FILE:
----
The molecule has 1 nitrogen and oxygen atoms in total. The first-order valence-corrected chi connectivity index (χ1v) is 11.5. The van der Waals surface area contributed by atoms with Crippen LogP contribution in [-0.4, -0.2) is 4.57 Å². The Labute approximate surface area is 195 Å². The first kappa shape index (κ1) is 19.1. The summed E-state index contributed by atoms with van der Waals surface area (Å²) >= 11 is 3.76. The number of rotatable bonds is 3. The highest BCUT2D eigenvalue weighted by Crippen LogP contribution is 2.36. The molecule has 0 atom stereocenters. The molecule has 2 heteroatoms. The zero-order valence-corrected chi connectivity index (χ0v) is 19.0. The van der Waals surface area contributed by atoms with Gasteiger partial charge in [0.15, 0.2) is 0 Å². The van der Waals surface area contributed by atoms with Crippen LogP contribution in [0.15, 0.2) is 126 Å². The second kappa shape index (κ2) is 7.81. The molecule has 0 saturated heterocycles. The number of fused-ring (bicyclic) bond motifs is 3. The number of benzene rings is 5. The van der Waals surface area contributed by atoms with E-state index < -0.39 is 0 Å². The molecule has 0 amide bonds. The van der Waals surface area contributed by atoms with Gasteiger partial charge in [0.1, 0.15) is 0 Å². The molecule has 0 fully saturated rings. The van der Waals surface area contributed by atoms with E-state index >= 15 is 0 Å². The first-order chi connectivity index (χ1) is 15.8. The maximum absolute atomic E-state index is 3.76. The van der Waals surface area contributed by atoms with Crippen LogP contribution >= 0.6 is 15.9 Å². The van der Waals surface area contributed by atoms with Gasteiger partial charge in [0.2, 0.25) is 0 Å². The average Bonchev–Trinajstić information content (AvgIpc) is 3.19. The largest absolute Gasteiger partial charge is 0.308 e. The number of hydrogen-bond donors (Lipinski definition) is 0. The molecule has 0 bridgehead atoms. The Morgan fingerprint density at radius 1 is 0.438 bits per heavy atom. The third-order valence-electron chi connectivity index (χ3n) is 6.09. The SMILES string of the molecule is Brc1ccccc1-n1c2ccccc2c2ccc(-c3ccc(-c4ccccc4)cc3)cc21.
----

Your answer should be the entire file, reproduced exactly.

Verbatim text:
The molecule has 1 nitrogen and oxygen atoms in total. The first-order valence-corrected chi connectivity index (χ1v) is 11.5. The van der Waals surface area contributed by atoms with Crippen LogP contribution in [-0.4, -0.2) is 4.57 Å². The Labute approximate surface area is 195 Å². The first kappa shape index (κ1) is 19.1. The summed E-state index contributed by atoms with van der Waals surface area (Å²) >= 11 is 3.76. The number of rotatable bonds is 3. The highest BCUT2D eigenvalue weighted by Crippen LogP contribution is 2.36. The molecule has 0 atom stereocenters. The molecule has 2 heteroatoms. The zero-order valence-corrected chi connectivity index (χ0v) is 19.0. The van der Waals surface area contributed by atoms with Gasteiger partial charge in [0.15, 0.2) is 0 Å². The van der Waals surface area contributed by atoms with Crippen LogP contribution in [0.15, 0.2) is 126 Å². The second kappa shape index (κ2) is 7.81. The molecule has 0 saturated heterocycles. The number of fused-ring (bicyclic) bond motifs is 3. The number of benzene rings is 5. The van der Waals surface area contributed by atoms with E-state index < -0.39 is 0 Å². The molecule has 0 amide bonds. The van der Waals surface area contributed by atoms with Gasteiger partial charge in [0.1, 0.15) is 0 Å². The molecule has 0 fully saturated rings. The van der Waals surface area contributed by atoms with E-state index >= 15 is 0 Å². The first-order chi connectivity index (χ1) is 15.8. The maximum absolute atomic E-state index is 3.76. The van der Waals surface area contributed by atoms with Crippen LogP contribution >= 0.6 is 15.9 Å². The van der Waals surface area contributed by atoms with Gasteiger partial charge in [0.2, 0.25) is 0 Å². The average Bonchev–Trinajstić information content (AvgIpc) is 3.19. The largest absolute Gasteiger partial charge is 0.308 e. The number of hydrogen-bond donors (Lipinski definition) is 0. The molecule has 0 bridgehead atoms. The Morgan fingerprint density at radius 1 is 0.438 bits per heavy atom. The third-order valence-electron chi connectivity index (χ3n) is 6.09. The SMILES string of the molecule is Brc1ccccc1-n1c2ccccc2c2ccc(-c3ccc(-c4ccccc4)cc3)cc21.